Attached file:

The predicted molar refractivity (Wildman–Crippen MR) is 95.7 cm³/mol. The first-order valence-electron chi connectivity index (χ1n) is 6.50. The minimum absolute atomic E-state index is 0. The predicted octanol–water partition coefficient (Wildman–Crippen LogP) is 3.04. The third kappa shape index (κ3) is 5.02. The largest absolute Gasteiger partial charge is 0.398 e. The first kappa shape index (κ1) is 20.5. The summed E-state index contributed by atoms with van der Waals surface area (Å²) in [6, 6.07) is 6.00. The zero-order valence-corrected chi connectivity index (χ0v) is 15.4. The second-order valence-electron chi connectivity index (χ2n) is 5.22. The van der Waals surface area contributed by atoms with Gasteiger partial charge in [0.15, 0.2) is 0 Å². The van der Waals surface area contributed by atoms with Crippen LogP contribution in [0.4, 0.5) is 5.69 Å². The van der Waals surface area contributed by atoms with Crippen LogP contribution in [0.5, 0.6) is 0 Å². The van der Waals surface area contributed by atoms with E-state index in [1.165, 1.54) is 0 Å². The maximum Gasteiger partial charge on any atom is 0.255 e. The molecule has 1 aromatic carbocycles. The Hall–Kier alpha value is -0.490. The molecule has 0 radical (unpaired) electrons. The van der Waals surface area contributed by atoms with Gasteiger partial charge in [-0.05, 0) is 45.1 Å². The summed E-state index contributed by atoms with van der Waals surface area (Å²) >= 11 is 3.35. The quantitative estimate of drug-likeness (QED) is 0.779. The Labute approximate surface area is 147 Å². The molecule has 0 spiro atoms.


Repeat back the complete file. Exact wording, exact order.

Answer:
The predicted molar refractivity (Wildman–Crippen MR) is 95.7 cm³/mol. The first-order valence-electron chi connectivity index (χ1n) is 6.50. The minimum absolute atomic E-state index is 0. The predicted octanol–water partition coefficient (Wildman–Crippen LogP) is 3.04. The third kappa shape index (κ3) is 5.02. The largest absolute Gasteiger partial charge is 0.398 e. The first kappa shape index (κ1) is 20.5. The summed E-state index contributed by atoms with van der Waals surface area (Å²) in [6, 6.07) is 6.00. The zero-order valence-corrected chi connectivity index (χ0v) is 15.4. The second-order valence-electron chi connectivity index (χ2n) is 5.22. The van der Waals surface area contributed by atoms with Gasteiger partial charge in [0.15, 0.2) is 0 Å². The van der Waals surface area contributed by atoms with Crippen LogP contribution in [0.4, 0.5) is 5.69 Å². The van der Waals surface area contributed by atoms with Crippen LogP contribution in [0.5, 0.6) is 0 Å². The van der Waals surface area contributed by atoms with E-state index in [1.165, 1.54) is 0 Å². The maximum Gasteiger partial charge on any atom is 0.255 e. The molecule has 1 aromatic carbocycles. The Hall–Kier alpha value is -0.490. The molecule has 0 radical (unpaired) electrons. The van der Waals surface area contributed by atoms with Gasteiger partial charge in [-0.05, 0) is 45.1 Å². The summed E-state index contributed by atoms with van der Waals surface area (Å²) >= 11 is 3.35. The quantitative estimate of drug-likeness (QED) is 0.779. The Labute approximate surface area is 147 Å². The molecule has 0 spiro atoms.